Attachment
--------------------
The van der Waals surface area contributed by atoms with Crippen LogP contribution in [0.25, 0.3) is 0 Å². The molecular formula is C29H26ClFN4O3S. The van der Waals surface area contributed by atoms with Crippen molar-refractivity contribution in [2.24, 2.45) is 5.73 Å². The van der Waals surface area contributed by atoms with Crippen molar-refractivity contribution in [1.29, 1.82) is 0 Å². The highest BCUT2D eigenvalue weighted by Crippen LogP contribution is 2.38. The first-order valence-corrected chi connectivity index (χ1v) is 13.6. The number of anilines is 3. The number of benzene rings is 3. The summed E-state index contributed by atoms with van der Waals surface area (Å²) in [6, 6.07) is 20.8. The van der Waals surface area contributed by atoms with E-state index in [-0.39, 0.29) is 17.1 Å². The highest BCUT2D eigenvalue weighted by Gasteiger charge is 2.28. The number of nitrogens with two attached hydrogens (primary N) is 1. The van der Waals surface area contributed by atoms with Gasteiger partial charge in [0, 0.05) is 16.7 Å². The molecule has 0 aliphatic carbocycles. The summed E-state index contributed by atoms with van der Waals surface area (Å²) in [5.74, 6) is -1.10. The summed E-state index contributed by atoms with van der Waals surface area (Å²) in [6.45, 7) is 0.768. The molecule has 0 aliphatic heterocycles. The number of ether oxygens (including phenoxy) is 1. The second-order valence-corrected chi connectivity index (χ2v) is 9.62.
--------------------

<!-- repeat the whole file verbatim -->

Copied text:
The van der Waals surface area contributed by atoms with Crippen LogP contribution in [0.25, 0.3) is 0 Å². The molecular formula is C29H26ClFN4O3S. The van der Waals surface area contributed by atoms with Crippen molar-refractivity contribution in [2.24, 2.45) is 5.73 Å². The van der Waals surface area contributed by atoms with Crippen molar-refractivity contribution in [1.29, 1.82) is 0 Å². The highest BCUT2D eigenvalue weighted by Crippen LogP contribution is 2.38. The first-order valence-corrected chi connectivity index (χ1v) is 13.6. The number of anilines is 3. The number of benzene rings is 3. The summed E-state index contributed by atoms with van der Waals surface area (Å²) in [6, 6.07) is 20.8. The van der Waals surface area contributed by atoms with E-state index in [-0.39, 0.29) is 17.1 Å². The highest BCUT2D eigenvalue weighted by Gasteiger charge is 2.28. The number of nitrogens with two attached hydrogens (primary N) is 1. The van der Waals surface area contributed by atoms with Gasteiger partial charge in [0, 0.05) is 16.7 Å². The molecule has 0 aliphatic carbocycles. The summed E-state index contributed by atoms with van der Waals surface area (Å²) in [5.74, 6) is -1.10. The summed E-state index contributed by atoms with van der Waals surface area (Å²) in [6.45, 7) is 0.768. The molecule has 0 aliphatic heterocycles. The number of ether oxygens (including phenoxy) is 1. The second-order valence-corrected chi connectivity index (χ2v) is 9.62.